Guest Post- The other side of Curvy Kate’s discrimination

This is a guest post, we will call the author Ms. R.  I’m sure this post was not easy for Ms. R to write, there for I am enforcing a strict no snark rule for the comments! I reserve the right to remove or not post any comment left on this post! The opinions in this post are that of Ms. R, please respect her.

First, I’d like to thank By Baby’s Rules for letting me rant up her blog, since I don’t blog yet. Maybe I should. (Heck yes you should! A very valuable perspective!~BBR)

By Baby’s Rules and I had opposite surgeries. Yet, we both have the same reaction to Curvy Kate’s Star In A Bra rules. Disgust is putting it mildly to me.
As per ASPS numbers, a half million women a year undergo breast surgery in the US alone. That’s not a small section of the population, and that ignores minor procedures that disqualify a women from entering, such as a lumpectomy or cyst removal. As one living with a fairly major surgery, it wasn’t easy, and still isn’t that easy, to find bras that fit and aren’t painful. Bras that don’t have an irritating liner for hyper sensitive skin. Wires that don’t rest on or pinch scarring. Now, get into finding a bra that is comfortable and find one in a small band, large cup size. Now find one that’s not just some beige boulder holder type bra. Good luck. It’s hard. It’s not fun.
Society loves to tell women as a whole that your breasts are only good to attract a sexual partner. But if you dare let a doctor near your breasts, apparently now they are nothing and you should be ashamed of them and hide them. That’s harder to deal with than living with breasts that didn’t fit a bra, no matter what.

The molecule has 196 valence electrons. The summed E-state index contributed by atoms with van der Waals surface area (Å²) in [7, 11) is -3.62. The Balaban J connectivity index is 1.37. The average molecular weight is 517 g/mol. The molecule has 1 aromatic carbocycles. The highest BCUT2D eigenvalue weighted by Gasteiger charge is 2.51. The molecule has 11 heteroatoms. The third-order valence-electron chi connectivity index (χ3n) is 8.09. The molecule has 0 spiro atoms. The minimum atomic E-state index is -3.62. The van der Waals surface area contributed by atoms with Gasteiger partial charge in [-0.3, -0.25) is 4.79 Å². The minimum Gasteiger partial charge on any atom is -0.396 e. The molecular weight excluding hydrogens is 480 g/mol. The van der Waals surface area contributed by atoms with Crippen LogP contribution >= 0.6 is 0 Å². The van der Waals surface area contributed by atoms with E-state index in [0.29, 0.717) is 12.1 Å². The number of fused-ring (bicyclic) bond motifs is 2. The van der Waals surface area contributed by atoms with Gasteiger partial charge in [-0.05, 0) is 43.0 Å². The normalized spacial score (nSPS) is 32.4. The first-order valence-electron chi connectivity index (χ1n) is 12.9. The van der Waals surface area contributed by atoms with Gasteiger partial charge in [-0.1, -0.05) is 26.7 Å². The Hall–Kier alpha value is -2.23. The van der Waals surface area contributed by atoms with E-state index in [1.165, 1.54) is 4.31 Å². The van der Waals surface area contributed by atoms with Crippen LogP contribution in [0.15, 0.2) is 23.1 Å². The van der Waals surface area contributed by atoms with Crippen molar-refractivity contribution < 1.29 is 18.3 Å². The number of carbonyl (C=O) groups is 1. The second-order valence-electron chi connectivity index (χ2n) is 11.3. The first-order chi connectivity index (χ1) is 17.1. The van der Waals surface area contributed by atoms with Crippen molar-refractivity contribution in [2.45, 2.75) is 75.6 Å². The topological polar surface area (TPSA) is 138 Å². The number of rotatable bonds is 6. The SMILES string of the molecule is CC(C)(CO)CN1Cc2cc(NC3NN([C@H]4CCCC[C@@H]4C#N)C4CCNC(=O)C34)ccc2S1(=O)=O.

Yeah, the surgery that mutilated my breasts? I was at least a 30V under UK sizing. I had surgery over a decade ago, well over. 30V is a size that does NOT exist now, women can barely find a bra over UK KK cup sizes. 10+ years ago, heck, in the US any UK sizing was not around. At 30V, with the genetic fun of dense, heavy breasts, the weight is damaging. I have spinal arthritis. I have shoulders that have some permanent rolling forward. I have scars from ill fitted bras fighting to hang on to my shoulders and carry the weight. My surgeon does not do surgery under the age of 25 without serious medical need, and he makes sure one is wearing a correctly fitted bra first. He never questioned putting me through a difficult, nasty, invasive surgery that could have left me with deformed breasts because it was what I needed to function and survive without wrecking my body.